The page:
No ho-ho-ho, but message is smashing all the same


YOU KNOW the old saying about how if life serves you lemons, make lemonade? Dick Frankenfield and his family are the home office for this kind of relentless, cockeyed optimism.

This explains the two wrecked cars in front of their Timonium home, the Ford Explorer smashed atop the Mazda Miata and the whole thing decorated with Christmas lights, something you generally see only at your finer hillbilly junkyards.

It also explains the big cardboard "Don't Drink and Drive" sign on the Explorer's bumper. Because the person who caused this wreck - which, for the record, was no one in the Frankenfield household - probably had a few cocktails before tearing through the neighborhood like Sidney Ponson on a personal watercraft.

But that's getting ahead of things.

Our story begins at 1 a.m. on Christmas Eve. Dick and Debe Frankenfield were asleep as required by law, since both are over 40.

Their daughter Kelly had just returned home with her boyfriend Kyle when they heard a loud bang out in the street.

As Santa was not due for another 24 hours or so and this noise sounded more like an asteroid touching down than a sleigh, Kelly looked out the window.

"Dad!" she screamed. "Someone just hit our car!"

This, of course, is not the kind of thing you want to hear upon first awakening, on Christmas Eve or any other time.

Dick got dressed and ran outside. Something - apparently another car, traveling very fast - had smashed into the family's Explorer and pushed it atop their Miata, which was also crumpled.

Shattered glass and metal scraps littered the street. The smell of burning tires filled the air.

But the other car was gone. A quick search of the immediate area, however, revealed it hadn't gone far. Instead, it had plowed into a neighbor's yard three doors up. It lay there smoldering, with both airbags activated.

"At this point I'm thinking: 'Oh, no, there's going to be a body in there,'" Dick Frankenfield recalled.

But there was no body, thank God. And no body anywhere nearby. Whoever was in the car had bolted.

Great, the Frankenfields thought. Merry Christmas to you, too.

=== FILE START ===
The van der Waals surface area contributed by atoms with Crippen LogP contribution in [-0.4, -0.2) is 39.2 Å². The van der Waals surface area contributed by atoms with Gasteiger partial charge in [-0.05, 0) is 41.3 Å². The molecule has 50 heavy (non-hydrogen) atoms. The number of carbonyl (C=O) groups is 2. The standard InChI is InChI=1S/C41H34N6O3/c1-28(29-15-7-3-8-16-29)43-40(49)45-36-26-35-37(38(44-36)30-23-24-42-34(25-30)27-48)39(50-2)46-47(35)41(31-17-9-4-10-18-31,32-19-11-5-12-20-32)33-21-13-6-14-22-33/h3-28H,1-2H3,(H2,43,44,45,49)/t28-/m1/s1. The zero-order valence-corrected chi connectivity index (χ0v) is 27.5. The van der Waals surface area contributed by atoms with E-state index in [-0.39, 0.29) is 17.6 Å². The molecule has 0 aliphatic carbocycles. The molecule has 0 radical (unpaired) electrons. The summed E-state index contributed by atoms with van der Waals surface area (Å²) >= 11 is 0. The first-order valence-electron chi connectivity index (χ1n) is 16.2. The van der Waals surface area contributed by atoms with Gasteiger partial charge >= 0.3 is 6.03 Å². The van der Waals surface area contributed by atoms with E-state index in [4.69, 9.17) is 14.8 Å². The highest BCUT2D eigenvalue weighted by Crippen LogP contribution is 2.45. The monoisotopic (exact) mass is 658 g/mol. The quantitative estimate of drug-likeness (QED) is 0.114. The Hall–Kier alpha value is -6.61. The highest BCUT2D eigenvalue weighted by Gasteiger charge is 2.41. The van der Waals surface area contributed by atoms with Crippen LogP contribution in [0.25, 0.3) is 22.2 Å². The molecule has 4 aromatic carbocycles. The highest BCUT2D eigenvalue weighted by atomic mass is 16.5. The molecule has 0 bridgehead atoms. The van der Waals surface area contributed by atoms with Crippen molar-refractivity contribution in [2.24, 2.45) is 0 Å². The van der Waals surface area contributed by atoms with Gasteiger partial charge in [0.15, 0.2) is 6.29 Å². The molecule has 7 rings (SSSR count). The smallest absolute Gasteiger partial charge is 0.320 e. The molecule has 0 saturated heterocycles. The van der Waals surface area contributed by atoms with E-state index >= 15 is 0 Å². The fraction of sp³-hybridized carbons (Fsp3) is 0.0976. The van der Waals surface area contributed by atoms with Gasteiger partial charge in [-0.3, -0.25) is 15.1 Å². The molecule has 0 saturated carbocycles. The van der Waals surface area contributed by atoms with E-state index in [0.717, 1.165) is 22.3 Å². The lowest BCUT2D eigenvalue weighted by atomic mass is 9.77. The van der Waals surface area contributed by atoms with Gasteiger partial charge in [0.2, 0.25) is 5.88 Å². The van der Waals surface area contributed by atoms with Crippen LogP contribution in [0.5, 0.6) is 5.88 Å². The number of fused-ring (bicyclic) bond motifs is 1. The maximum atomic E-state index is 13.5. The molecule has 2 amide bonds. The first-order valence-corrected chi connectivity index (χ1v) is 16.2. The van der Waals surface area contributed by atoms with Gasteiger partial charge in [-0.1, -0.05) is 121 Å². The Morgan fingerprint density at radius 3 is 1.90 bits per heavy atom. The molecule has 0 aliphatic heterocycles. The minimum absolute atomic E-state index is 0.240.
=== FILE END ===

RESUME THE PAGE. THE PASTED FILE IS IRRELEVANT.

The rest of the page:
The police arrived. They said whoever caused the accident had to be going 80 mph, easy. They traced the abandoned car's registration and gave Dick a name and phone number. The cops said they'd find whoever caused the accident and press charges.

When they left, Dick called the number, which was disconnected. His daughter Googled the name, got another number. Dick called and left a message on the answering machine - not a ho-ho-ho-thanks-for-wrecking-my-cars message, just something saying there had been an accident and to please call him.

He and Debe went to bed around 4 a.m.

At 9:30 that morning, the phone rang. A young man's voice on the other end said: "I'm the one that hit your car."

The young man sounded subdued and contrite.

"Are you all right?" Dick asked.

"I got a hell of a headache," the man said.

"Why did you leave?" Dick asked.

"I just blacked out," the young man answered. And when Dick quizzed him about whether he'd been drinking - the cops said the accident scene had all the hallmarks of a drunken driver not wanting to be caught - the man was evasive.

So now it was Christmas Eve day. And guess what? Suddenly the Frankenfields were not exactly filled with the Christmas spirit.

Both their cars lay smashed and crumpled in front of their house. The Explorer had just had $1,000 worth of front end work done to it, too. And the Miata's convertible roof had just been replaced.

"Debe was very upset," Dick recalled. "She was still crying."

Which is when Dick Frankenfield went into full lemons-to-lemonade mode.

First he told their younger daughter Kimmee to go up to the attic and grab some Christmas lights. Then the two went out to the smashed cars and decorated them with blinking multicolored lights and candy canes.

This helped brighten Debe's mood. "Make sure you put a sign on it that says 'Don't Drink and Drive,'" she told them.

So they did. And suddenly one Timonium neighborhood had one of the most effective monuments to the danger of drunken driving you'll ever see.

Thus far, the twinkling wrecks are a huge hit. On Christmas morning, the Frankenfields awoke to find two giant red bows decorating the wrecks, courtesy of their neighbors.

All the neighbors love it. And passing motorists tend to gawk at it and do U-turns for another look, since it's not exactly the lighted-reindeer, illuminated-Frosty decorations you see in front of most houses.

Dick Frankenfield says he plans to leave the wreck lighting up for a few more days.

He hasn't heard back from the police on what happened to the young man who smashed into his cars. In the meantime, Frankenfield is girding for a battle with the insurance company of the young man's mother, who owns the car.

It wasn't the greatest holiday season, the Frankenfields say.

But the Christmas of the Smashed Cars isn't one they'll ever forget, either.

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